Smoke blankets the skies in Cranbrook, as seen from the main highway on the weekend. (submitted file)

Smoky skies expected to last several days across East Kootenay

Smoke from western U.S. wildfires has blanketed much of B.C. for the past several days

East Kootenay residents can expect to live with smoky conditions for the next few days due to smoke blowing in from the western United States.

A special air quality statement is in effect for the East Kootenay region, north including Invermere and south including Cranbrook.

According to Environment Canada, smoke impacts due to long-range wind gusts from wildfires in the U.S. have been observed across the province including Vancouver Island, the Lower Mainland and portions of the Interior.

According to the National Fire Protection Association’s interactive map, there are hundreds of fires burning across the western United States at this time. Some are located directly near the Canada/U.S. border and span all the way from the coast to Montana and North Dakota.

READ MORE: U.S. wildfire smoke blankets B.C., wafts east to Alberta, affecting air quality

Localized impacts from the Talbott Creek, Woodbury Creek and Doctor Creek fires continue to be expected as well.

Carmen Hart, Meteorologist with Environment Canada says that the next two days look very bad for air quality with ratings at extreme.

Interior Health’s Air Quality Health Index shows that as of Monday, health risks are rated at 10 or high in the Cranbrook region. Their scale rates air quality from 1 to 10+, with 1-3 being low risk, 4-6 being moderate risk, 7 to 10 being high and 10+ being very high.

“Our air quality models can only project two days at a time, so for the next two days we can definitely expect these smoky conditions,” Hart said. “We might see a change on Wednesday, but at this time we are uncertain.”

She adds that there are two main issues causing the smoke to linger.

“The issue is that right now there is a lot of smoke and it can get trapped,” Hart said. “Also, the source is still on fire. As long as those fires are burning, there will be smoke.”

She says if the smoke does dissipate over the course of the week, East Kootenay residents can expect other smoky sky events in the near future. The Doctor Creek fire located near Canal Flats, for example, is also contributing to smoky conditions.

“The U.S. fires are affecting B.C. on a large-scale but the Doctor Creek fire is definitely influencing Cranbrook,” Hart said. “No rain is forecasted in the near future. We may see some trace amounts over the weekend, but nothing significant.”

Environment Canada says if you or someone in your care are exposed to wildfire smoke, consider taking extra precautions to reduce your exposure. Wildfire smoke is a constantly-changing mixture of particles and gasses which includes many chemicals that can harm your health.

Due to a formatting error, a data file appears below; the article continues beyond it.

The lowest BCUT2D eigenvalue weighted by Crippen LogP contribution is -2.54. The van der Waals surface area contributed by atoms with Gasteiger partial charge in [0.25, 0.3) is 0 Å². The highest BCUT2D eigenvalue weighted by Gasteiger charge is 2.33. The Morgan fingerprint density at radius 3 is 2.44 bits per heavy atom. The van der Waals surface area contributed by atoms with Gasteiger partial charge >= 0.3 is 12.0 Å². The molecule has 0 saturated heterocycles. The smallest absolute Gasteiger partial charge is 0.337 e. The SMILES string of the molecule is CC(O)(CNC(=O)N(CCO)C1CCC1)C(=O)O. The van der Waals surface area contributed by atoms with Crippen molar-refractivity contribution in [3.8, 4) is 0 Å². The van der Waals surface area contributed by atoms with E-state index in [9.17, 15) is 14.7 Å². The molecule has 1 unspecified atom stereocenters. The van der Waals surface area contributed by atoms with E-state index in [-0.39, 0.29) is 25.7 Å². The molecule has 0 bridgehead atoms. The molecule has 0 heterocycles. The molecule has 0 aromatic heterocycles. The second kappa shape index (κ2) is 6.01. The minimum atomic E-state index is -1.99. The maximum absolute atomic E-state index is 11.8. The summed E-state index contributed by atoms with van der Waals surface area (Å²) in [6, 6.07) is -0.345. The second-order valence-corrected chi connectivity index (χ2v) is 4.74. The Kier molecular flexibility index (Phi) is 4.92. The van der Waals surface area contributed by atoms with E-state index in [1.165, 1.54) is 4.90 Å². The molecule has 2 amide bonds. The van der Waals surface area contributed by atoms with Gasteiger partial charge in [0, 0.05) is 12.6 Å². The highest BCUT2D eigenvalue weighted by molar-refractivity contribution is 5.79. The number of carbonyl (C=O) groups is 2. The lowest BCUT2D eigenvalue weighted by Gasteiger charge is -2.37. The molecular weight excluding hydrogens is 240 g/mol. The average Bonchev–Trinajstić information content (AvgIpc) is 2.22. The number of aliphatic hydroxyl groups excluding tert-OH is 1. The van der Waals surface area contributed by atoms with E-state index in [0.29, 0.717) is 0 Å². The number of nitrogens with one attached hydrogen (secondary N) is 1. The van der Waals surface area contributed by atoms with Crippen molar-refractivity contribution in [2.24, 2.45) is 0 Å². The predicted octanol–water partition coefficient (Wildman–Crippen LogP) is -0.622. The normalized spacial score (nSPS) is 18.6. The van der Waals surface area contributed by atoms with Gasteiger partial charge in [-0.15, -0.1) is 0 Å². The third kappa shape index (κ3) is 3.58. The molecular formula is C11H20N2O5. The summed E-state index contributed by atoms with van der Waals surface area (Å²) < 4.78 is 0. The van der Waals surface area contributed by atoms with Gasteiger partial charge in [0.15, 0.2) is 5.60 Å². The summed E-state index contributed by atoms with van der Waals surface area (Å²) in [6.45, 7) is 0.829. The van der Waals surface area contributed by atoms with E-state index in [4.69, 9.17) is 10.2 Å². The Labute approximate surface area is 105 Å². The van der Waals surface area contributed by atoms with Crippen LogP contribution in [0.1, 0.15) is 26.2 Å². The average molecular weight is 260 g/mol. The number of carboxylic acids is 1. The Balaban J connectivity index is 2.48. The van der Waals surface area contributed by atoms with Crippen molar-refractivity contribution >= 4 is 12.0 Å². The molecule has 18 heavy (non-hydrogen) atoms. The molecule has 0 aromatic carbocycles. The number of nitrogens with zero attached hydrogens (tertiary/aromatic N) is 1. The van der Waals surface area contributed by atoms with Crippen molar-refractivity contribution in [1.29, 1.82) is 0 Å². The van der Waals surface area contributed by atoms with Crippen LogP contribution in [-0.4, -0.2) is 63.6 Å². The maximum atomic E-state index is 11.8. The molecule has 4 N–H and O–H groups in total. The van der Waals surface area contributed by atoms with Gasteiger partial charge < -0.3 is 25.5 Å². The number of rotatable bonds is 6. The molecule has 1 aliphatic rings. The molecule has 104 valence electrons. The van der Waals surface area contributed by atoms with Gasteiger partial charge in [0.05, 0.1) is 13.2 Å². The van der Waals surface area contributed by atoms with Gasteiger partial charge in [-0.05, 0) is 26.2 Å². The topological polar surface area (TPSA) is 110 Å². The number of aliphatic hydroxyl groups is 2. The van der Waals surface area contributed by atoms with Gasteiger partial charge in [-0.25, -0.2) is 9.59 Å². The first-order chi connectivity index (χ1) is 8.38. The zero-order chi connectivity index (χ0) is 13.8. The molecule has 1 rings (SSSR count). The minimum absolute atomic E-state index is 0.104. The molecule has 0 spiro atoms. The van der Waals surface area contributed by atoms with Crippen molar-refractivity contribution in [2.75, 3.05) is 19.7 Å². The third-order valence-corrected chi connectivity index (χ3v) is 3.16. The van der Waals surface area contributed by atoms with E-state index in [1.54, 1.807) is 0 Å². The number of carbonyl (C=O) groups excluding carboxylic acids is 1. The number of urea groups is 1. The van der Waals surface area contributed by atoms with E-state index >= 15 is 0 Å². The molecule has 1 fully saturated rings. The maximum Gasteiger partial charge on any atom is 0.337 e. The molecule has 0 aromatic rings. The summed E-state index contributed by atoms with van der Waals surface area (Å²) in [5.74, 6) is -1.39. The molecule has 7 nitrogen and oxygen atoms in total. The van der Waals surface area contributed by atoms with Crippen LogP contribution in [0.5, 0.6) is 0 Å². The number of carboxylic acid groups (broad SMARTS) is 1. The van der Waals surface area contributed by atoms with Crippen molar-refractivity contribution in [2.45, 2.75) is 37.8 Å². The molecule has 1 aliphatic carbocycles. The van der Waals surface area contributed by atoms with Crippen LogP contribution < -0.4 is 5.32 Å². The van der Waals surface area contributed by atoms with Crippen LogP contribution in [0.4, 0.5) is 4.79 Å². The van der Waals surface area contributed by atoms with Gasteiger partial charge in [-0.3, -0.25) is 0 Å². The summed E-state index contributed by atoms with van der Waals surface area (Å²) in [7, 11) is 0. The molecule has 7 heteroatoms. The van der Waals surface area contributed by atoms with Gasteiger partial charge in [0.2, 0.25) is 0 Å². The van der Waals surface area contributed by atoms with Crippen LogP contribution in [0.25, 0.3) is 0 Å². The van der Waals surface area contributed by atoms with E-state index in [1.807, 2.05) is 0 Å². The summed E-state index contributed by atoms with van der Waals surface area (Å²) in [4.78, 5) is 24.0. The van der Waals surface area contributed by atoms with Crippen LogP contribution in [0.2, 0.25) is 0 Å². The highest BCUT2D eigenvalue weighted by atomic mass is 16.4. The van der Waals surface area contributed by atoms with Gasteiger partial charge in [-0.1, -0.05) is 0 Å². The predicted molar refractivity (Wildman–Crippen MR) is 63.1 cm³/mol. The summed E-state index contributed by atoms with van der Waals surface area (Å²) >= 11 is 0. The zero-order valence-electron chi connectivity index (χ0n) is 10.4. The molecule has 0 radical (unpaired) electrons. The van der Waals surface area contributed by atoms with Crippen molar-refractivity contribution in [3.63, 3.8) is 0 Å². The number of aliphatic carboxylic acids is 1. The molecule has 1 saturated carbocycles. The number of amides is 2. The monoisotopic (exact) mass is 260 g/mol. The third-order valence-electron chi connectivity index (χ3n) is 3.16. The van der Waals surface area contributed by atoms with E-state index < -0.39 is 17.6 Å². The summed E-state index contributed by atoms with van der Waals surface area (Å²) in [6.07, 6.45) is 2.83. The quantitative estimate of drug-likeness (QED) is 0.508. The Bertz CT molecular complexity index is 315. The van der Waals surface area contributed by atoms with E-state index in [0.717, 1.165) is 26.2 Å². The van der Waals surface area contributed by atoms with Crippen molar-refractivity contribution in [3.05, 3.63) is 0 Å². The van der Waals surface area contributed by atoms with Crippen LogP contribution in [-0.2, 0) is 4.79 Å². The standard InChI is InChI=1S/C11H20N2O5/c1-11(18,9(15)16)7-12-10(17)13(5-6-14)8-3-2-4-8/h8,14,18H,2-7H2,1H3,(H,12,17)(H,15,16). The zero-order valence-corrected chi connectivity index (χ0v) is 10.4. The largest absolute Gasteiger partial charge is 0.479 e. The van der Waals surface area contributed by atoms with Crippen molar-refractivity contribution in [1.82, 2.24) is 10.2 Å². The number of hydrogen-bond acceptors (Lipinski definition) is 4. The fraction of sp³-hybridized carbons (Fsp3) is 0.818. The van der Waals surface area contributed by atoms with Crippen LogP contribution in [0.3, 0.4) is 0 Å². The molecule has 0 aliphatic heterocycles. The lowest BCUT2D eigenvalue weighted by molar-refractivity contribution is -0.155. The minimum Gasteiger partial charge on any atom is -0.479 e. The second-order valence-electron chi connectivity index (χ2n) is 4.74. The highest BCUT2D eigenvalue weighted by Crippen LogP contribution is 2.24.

Smoke pollution can worsen symptoms for those who have pre-existing respiratory conditions such as asthma, allergies and chronic obstructive pulmonary disease, says Interior Health.

Typical symptoms may include, but aren’t limited to, difficulty breathing, chest pain and discomfort, coughing as well as irritated eyes, nose and throat.

“Smoke can also worsen cardiac disease. Inhaled particles trigger the release of chemical messengers into the blood that may increase the risk of blood clots, angina episodes, heart attacks and strokes,” said Interior Health in a press release. “People with chronic cardiac conditions are more susceptible to chest pain, heart attacks, cardiac arrhythmias, acute congestive heart failure or stroke.”

IH advises those who are experiencing symptoms due to the excessive smoke to take medications as prescribed and use a rescue inhaler if one has been prescribed as well.

“You should not take more medication, or take it more often than prescribed,” says IH.

Consider leaving the area until the air is clear again if you are somewhere where smoke particulates are significant, IH adds, or if the smoke is making you sick.

People should stay indoors whenever possible and close the windows if they can, as well as limit or eliminate outdoor exercise until the air clears.

Interior Health is also advising schools to ensure students are situated appropriately apart, keep classroom windows closed, encourage students to wear masks, and restrict outdoor physical education and limit indoor physical education to lower intensity activities.

If you are experiencing symptoms and are concerned, contact your health care provider or walk-in clinic. If your symptoms are severe, seek emergency medical attention.

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